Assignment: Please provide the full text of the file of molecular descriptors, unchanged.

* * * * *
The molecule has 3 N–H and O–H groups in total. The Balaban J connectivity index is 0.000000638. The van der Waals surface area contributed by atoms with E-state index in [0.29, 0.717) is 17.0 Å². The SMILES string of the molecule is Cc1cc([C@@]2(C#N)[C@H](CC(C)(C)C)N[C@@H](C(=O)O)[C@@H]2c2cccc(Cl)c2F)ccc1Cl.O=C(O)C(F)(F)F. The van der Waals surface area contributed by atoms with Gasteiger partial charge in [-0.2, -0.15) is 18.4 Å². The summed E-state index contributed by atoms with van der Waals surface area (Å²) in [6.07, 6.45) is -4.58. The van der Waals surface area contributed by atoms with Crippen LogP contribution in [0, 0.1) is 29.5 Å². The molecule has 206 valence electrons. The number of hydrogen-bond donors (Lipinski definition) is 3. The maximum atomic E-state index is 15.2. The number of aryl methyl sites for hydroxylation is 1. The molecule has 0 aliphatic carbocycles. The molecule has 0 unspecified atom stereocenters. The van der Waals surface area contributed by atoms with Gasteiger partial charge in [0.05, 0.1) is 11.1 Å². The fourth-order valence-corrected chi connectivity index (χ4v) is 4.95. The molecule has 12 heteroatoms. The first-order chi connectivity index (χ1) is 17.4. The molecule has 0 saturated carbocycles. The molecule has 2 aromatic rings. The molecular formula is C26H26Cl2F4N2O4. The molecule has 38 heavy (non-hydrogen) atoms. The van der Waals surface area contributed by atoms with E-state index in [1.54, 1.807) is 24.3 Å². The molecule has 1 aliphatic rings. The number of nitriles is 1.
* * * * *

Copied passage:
The molecule has 3 N–H and O–H groups in total. The Balaban J connectivity index is 0.000000638. The van der Waals surface area contributed by atoms with E-state index in [0.29, 0.717) is 17.0 Å². The SMILES string of the molecule is Cc1cc([C@@]2(C#N)[C@H](CC(C)(C)C)N[C@@H](C(=O)O)[C@@H]2c2cccc(Cl)c2F)ccc1Cl.O=C(O)C(F)(F)F. The van der Waals surface area contributed by atoms with Gasteiger partial charge in [-0.2, -0.15) is 18.4 Å². The summed E-state index contributed by atoms with van der Waals surface area (Å²) in [6.07, 6.45) is -4.58. The van der Waals surface area contributed by atoms with Crippen LogP contribution in [0, 0.1) is 29.5 Å². The molecule has 206 valence electrons. The number of hydrogen-bond donors (Lipinski definition) is 3. The maximum atomic E-state index is 15.2. The number of aryl methyl sites for hydroxylation is 1. The molecule has 0 aliphatic carbocycles. The molecule has 0 unspecified atom stereocenters. The van der Waals surface area contributed by atoms with Gasteiger partial charge in [0.05, 0.1) is 11.1 Å². The fourth-order valence-corrected chi connectivity index (χ4v) is 4.95. The molecule has 12 heteroatoms. The first-order chi connectivity index (χ1) is 17.4. The molecule has 0 saturated carbocycles. The molecule has 2 aromatic rings. The molecular formula is C26H26Cl2F4N2O4. The molecule has 38 heavy (non-hydrogen) atoms. The van der Waals surface area contributed by atoms with E-state index in [1.54, 1.807) is 24.3 Å². The molecule has 1 aliphatic rings. The number of nitriles is 1.